WHISTLEBLOWER PROTECTION ADVISORY COMMITTEE (WPAC)
Minutes of September 3-4, 2014 Meeting
U.S. Department of Labor
Frances Perkins Building
200 Constitution Avenue, N.W.
The meeting of the Whistleblower Protection Advisory Committee (WPAC) was called to order by Chairman Spieler at 1:30 p.m., Wednesday, September 3, 2014. The following members and OSHA staff were present:
|TITLE & ORGANIZATION|
|Public||Edwin W. Hadley Professor of Law, Northeastern School of Law|
|Richard Moberly||Public||Associate Dean, University of Nebraska|
|Jonathan Brock||Public||Emeritus Faculty Member (Retired), University of Washington|
|David Eherts||Management||Vice President Global EHS, Actavis Pharmaceuticals|
|Gregory Keating||Management||Shareholder, Co-chair of the Whistleblowing Practice Group and Member of the Board of Directors, Littler Mendelson P.C.|
|Marcia Narine*||Management||Assistant Professor of Law, St. Thomas University School of Law; Compliance Consultant, MDO Partners|
|Kenneth Wengert||Management||Director of Safety, Environment and Business Continuity Planning, Kraft Foods|
|Ava Barbour||Labor||Associate General Counsel, International Union, United Automobile, Aerospace and Agricultural Implement Workers of America|
|Eric Frumin||Labor||Health and Safety Director, Change to Win|
|Nancy Lessin||Labor||Program Director, United Steelworkers' Tony Mazzocchi Center for Health, Safety and Environmental Education|
|Billie Garde||Labor||Attorney, Clifford & Garde, LLP|
|Christine Dougherty||OSHA State Plan States||Principal Discrimination Investigator, Minnesota Department of Labor and Industry|
|Rina Tucker Harris•||Federal Agency||Enforcement Attorney, Consumer Financial Protection Bureau|
|Thomas Perez♦||Department of Labor||Secretary|
|David Michaels||OSHA||Assistant Secretary, U.S. Department of Labor, Occupational Safety and Health Administration|
|Louise Betts||OSHA||WPAC Counsel
Office of the Solicitor, USDOL
|Nancy Smith||OSHA||Acting Director, Directorate of Whistleblower Protection Programs, USDOL OSHA|
|Anthony Rosa||OSHA||Deputy Director, Directorate of Whistleblower Protection Programs, Designated Federal Officer for WPAC, USDOL OSHA|
* participated via teleconference for portions of the meeting on September 4, 2014
• participated only on September 3, 2014
♦ participated only on September 4, 2014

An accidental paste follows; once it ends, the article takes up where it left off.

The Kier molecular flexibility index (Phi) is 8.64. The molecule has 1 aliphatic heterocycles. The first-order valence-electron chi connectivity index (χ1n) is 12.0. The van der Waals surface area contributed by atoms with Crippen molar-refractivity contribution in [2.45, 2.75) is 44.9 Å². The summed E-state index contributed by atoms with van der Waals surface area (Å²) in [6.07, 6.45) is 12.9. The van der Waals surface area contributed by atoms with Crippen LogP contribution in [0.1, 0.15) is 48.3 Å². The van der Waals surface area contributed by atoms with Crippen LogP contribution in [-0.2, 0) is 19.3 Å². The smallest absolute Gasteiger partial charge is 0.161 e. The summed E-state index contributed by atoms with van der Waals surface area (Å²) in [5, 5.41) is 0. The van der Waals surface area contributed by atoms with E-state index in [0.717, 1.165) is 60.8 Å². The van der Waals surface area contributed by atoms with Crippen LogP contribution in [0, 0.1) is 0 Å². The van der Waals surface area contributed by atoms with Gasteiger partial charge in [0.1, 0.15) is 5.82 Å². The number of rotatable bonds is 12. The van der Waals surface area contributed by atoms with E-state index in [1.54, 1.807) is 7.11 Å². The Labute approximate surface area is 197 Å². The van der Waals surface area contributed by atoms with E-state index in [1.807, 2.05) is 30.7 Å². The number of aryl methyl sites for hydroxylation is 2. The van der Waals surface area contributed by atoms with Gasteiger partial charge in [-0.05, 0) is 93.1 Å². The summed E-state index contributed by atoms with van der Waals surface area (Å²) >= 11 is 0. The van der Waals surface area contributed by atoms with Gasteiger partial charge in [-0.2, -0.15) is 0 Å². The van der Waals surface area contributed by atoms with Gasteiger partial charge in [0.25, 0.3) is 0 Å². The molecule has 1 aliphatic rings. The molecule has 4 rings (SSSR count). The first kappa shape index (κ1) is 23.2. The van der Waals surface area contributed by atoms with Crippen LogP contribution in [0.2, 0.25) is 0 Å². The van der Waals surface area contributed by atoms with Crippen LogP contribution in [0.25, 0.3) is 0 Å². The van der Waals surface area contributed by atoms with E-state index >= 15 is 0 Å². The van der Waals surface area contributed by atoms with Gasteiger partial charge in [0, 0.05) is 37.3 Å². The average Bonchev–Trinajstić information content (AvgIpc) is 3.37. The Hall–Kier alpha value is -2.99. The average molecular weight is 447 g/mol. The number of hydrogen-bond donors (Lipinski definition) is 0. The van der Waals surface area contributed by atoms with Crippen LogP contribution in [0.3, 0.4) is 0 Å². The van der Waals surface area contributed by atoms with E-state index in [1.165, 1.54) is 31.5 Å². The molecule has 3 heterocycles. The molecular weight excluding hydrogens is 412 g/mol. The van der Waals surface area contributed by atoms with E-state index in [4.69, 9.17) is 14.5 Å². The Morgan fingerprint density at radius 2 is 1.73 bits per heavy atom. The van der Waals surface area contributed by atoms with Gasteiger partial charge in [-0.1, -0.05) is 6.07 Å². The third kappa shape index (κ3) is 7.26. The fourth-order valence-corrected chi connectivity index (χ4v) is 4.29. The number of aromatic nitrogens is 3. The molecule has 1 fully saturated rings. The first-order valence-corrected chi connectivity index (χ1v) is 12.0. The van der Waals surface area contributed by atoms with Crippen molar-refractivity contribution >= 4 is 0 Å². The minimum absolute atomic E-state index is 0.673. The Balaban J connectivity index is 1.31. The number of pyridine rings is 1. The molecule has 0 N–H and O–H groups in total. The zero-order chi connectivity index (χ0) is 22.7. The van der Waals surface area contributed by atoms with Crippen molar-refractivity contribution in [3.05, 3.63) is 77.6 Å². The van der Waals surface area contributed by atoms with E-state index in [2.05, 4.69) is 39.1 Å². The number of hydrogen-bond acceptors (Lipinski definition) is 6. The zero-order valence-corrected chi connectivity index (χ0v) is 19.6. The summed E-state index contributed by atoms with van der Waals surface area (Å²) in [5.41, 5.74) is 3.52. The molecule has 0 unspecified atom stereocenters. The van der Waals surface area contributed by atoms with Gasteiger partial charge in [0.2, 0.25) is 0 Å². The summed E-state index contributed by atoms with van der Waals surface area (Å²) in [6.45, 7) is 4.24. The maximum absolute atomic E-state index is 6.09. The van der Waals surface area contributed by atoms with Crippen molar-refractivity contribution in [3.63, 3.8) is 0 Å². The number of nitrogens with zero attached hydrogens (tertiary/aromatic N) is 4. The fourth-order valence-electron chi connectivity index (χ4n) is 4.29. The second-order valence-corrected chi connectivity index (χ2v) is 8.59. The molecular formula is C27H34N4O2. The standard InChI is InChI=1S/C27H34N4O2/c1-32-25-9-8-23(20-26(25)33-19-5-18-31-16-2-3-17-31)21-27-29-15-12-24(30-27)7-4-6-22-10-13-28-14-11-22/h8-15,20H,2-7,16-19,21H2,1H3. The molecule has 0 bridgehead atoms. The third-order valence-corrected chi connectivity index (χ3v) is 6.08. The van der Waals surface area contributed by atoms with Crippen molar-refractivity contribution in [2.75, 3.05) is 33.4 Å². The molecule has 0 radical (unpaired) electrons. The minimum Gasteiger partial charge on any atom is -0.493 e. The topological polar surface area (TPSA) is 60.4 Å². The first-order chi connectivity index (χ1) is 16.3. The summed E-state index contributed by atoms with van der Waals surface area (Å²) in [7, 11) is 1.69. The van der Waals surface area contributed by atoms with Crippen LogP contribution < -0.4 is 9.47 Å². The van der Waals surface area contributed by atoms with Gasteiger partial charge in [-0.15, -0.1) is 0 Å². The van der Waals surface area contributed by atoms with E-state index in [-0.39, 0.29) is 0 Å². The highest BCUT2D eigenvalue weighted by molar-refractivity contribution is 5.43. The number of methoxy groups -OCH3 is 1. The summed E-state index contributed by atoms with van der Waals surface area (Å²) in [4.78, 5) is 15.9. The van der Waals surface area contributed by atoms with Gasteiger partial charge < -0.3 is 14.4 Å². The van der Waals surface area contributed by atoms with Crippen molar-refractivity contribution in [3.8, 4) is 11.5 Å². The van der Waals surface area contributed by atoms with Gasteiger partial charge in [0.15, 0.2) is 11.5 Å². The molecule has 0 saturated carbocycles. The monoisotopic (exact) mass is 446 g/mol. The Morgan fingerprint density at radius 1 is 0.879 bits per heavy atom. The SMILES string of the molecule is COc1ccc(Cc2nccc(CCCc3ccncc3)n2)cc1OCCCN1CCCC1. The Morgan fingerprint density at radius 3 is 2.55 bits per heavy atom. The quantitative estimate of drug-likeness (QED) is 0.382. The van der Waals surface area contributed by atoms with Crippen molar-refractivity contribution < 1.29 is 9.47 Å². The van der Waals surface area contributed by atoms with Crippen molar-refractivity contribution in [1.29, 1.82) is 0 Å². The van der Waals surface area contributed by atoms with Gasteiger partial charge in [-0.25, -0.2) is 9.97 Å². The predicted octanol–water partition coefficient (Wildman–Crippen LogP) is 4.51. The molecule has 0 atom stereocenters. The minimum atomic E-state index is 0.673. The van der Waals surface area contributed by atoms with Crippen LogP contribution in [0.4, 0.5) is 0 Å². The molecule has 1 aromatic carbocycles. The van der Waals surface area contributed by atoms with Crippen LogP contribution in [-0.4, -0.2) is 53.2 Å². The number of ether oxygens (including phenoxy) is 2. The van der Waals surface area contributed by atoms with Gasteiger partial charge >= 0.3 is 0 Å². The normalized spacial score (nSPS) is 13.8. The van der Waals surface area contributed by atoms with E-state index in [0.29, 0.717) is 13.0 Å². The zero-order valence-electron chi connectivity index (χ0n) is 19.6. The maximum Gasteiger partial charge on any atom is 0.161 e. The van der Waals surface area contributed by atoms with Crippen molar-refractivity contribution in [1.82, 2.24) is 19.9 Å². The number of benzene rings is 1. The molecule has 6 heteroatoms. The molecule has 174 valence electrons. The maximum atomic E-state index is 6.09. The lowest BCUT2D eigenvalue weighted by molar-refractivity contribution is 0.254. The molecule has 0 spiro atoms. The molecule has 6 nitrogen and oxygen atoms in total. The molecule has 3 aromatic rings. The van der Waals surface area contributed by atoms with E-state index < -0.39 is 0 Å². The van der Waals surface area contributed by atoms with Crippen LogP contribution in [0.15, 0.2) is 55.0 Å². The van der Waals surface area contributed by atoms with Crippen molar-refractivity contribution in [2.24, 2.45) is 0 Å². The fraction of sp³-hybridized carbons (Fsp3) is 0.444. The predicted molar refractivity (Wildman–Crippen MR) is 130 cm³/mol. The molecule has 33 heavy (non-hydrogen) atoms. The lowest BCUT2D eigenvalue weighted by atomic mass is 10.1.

Ms. Spieler welcomed the attendees and asked all persons present to introduce themselves, including WPAC members, OSHA staff and observers in the audience. Approximately 20 members of the public were in attendance.
Welcome from Assistant Secretary David Michaels
Dr. Michaels thanked the members of the WPAC for their hard work and noted that we're very lucky to have Tom Perez as the Secretary of Labor, as he is a true champion for worker safety who brings many years of experience fighting hard against discrimination. Dr. Michaels also introduced DWPP's new Deputy Director, Anthony Rosa, and Acting Director, Nancy Smith. Dr. Michaels thanked the DWPP staff for their hard work, and stated that in 2013, OSHA more than doubled merit determinations in whistleblower cases as compared to 2009, and is on a similar track in 2014.
Improvements in the Whistleblower Program since the Last WPAC Meeting
A significant concern of OSHA's has been its ever-increasing inventory of pending cases, including over-aged (also known as backlog) cases, which grew steadily from FY 2005 to FY 2012. To address this trend, OSHA has streamlined its procedures for documenting the outcomes of complaints - whether they were withdrawn or settled, or if the parties stopped cooperating with OSHA's investigation. These new procedures have contributed to a significant reduction in pending case inventory in FY 2013 and 2014.
During this period, several regions piloted a new organizational structure, which created a new position of Assistant Regional Administrator for Whistleblower Protection. The new position allowed for direct caseload management and oversight of whistleblower investigations by subject matter experts, resulting in more efficient and effective investigations under all statutes. Following the success of the pilot, OSHA is implementing this new structure and position for every region.
Additional improvements include entering into a Memorandum of Understanding with the Federal Motor Carrier Safety Administration, which provides for a better exchange of information between the two agencies; improving review times in our Section 11(c) appeals program; and conducting on-site audits of our regional programs to ensure they are strong and effective throughout the country. OSHA is also working on a policy memorandum clarifying the Agency's burden of proof in whistleblower cases.